If you ever had to attend a wedding or any of the parties that surround it, you’re going to appreciate this email. If you’re the couple who’s referenced here, you’re probably not 🙂
I want your comments/tips/thoughts afterwards!
I have a question for you. I have an engagement party this weekend. On the lovely commercially printed invite are the words “wishing well optional.” Now, I lived in Canada for 20 years up until 2 years ago when I moved back to Australia. I have never heard of a wishing well or been to an engagement party over there. I mean, a party for this type of thing seems so unnecessary when there will be a hen night/ bucks night and a wedding within the next year.
The thing that has got me is the “wishing well.” My friends are well set up. Both have jobs, they have a home they are paying off which is modest and I am sure they will own outright eventually and I am pretty sure no debt as she is a smart saver. I am stuck on this concept.
Do I give a couple who has everything cash? It says “wishing well optional” but then am I a tight wad friend if I do not give to the wishing well? The thought of forking over cash ( I thought $30) seems gross to a frugal weirdo like me. I do not however want to be the lame friend who gives a home made card and a punch in the arm “good luck” type of thing.
They are paying for the party and all the booze etc at the party. I wanted to get some opinions on this. It is not being able to afford sticking some money in the card, it is more the idea of supporting a grossly extravagant concept.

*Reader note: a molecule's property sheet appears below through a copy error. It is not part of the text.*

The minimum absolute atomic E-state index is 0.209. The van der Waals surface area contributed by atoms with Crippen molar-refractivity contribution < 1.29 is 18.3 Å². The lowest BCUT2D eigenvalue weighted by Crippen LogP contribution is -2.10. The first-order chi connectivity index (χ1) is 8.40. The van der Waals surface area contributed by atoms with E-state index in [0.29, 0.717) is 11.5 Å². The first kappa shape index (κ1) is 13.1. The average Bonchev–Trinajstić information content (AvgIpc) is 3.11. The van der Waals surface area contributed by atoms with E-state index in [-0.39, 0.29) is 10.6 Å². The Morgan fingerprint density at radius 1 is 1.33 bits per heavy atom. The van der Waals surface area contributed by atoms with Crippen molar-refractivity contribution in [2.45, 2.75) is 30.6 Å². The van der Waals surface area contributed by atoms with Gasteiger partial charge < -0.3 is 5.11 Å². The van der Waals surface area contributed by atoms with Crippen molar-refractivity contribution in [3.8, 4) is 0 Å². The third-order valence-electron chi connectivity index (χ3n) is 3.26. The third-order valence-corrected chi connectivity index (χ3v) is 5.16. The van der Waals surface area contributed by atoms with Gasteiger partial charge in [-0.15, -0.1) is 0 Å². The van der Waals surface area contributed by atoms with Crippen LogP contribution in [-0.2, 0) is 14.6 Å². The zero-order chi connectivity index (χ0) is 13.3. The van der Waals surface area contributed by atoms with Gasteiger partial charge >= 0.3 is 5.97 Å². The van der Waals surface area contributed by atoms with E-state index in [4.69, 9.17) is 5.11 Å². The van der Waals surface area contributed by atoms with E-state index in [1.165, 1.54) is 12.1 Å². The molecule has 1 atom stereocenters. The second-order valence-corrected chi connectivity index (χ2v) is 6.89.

What would you do?
I love this email for a number of reasons. First, it shows how worldwide money is and how far its predicaments spread. Secondly, it’s funny to hear that bachelors/bachelorettes have been internationally turned into farm animals 😉 And lastly, I love me a good debate on cash giving!!
I wrote her back pretty much saying that, yes, it all sounds pretty extravagant and sucks that she now has to (or at least feels like she has to) give gift upon gift at all these parties she’s attending, but also that I’d probably just plunk down the cash and do my best not to stew in it. And $30 seems fine too.
Is that sweeping the issue under the rug? Maybe. But here’s why I’d do it:
- I don’t like drama
- It’s *their* day and can celebrate however they see fit – even if it’s ridiculous to the rest of us
- I have much bigger problems to stress out about and fix
- If you’re going to give a gift anyways, why not give them what you know they want?
Why are Wishing Wells so popular?
Now, I’m biased here because I personally LOVE giving and receiving cash gifts (have you ever seen anyone turn money down?? :)), but it also solves the problem of trying to give someone something when it appears they already have everything they need too. And let’s just assume they do, even though we all know appearances can be deceiving.
In fact, at our own wedding we gave the option of contributing to our “honeymoon fund” so we wouldn’t go into debt with it. I’m sure people found that tacky, but we had the obligatory registries at Bed Bath and Beyond, as well as Target for the *ahem* budget conscious guest as well. So it was totally up to the guests to do as they please. The cool part about the honeymoon thing though was that the site we used to form it offered the ability to tie your financial gift towards objects like “dinner outs” or “massages” or even the plane tickets we needed to get there. So that helped make it feel like a “real” gift as well. Though again, I’m just as happy receiving cash money anytime, anywhere, from any person!
But I digress…